The rights here vested are upon the city as a municipality, not as a corporation or private common carrier. The grant is direct, through the Constitution and the City Home Rule Law rather than by means of or through the Public Service Commission Law. Neither of the two laws above mentioned applies to the municipality. Sections 24 and 25 certainly do not contemplate action by the city for both these sections have reference to "any person or any corporation who or which owns or operates" a stage route, bus line, etc., in any city.

A strained construction would have to be given the word "corporation" to include the city, when we find it used in both sections with the latter term employed in a different sense. (See Sun Printing Publishing Assn. v. Mayor, 152 N.Y. 257, where it was held that the city of New York was not a corporation within the meaning of article 3, section 18, of the Constitution.) Nor is it a railroad corporation within section 53 of the Public Service Commission Law, nor a common carrier specifically defined under section 2, subdivision 9, thereof.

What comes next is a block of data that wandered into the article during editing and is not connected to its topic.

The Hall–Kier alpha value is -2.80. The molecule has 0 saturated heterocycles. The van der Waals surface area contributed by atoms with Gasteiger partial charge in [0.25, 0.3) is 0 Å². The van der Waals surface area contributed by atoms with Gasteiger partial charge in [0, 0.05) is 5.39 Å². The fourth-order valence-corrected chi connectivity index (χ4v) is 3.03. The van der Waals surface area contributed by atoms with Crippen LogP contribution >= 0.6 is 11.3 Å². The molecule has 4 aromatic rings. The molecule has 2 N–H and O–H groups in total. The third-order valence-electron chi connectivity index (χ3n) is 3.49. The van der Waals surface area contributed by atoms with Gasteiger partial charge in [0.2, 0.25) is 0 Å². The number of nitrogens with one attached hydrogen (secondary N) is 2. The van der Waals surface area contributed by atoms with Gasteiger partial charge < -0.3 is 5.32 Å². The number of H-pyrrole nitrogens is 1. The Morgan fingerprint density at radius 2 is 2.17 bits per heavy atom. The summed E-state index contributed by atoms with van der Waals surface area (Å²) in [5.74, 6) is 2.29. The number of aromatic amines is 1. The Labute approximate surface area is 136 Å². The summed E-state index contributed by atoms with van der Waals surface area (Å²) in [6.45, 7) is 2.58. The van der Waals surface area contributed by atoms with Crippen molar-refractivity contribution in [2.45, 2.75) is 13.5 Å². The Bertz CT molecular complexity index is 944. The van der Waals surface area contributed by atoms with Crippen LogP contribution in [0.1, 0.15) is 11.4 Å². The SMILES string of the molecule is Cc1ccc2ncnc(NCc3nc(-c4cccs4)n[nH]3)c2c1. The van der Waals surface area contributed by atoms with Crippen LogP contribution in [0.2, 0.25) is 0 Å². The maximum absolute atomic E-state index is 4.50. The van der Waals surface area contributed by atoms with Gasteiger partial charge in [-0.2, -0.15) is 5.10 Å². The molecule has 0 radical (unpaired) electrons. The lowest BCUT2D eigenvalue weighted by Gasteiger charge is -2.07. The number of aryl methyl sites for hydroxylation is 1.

Since the establishment and operation of this system does not involve the granting of a franchise or the exercise of franchise rights within the meaning of the Greater New York charter and of the Transportation Corporations Law, no certificate of convenience and necessity is required from the Transit Commission, and the bill is but declaratory of the law. In any event and however considered the right of supercession would validate the bill.

I am not called upon to set the boundaries of power conferred by the amendment and enabling act. That they are expressive of a long, continuously voiced and deliberate demand admits of no contradiction. That they represent the progressive thought of governmental policy cannot be questioned. Likewise whether the proposed city venture is wise or should be confined to individual enterprise are questions of political and governmental policy. These questions must be determined by the elected officials to whom the people of the municipality have intrusted the administration of their affairs.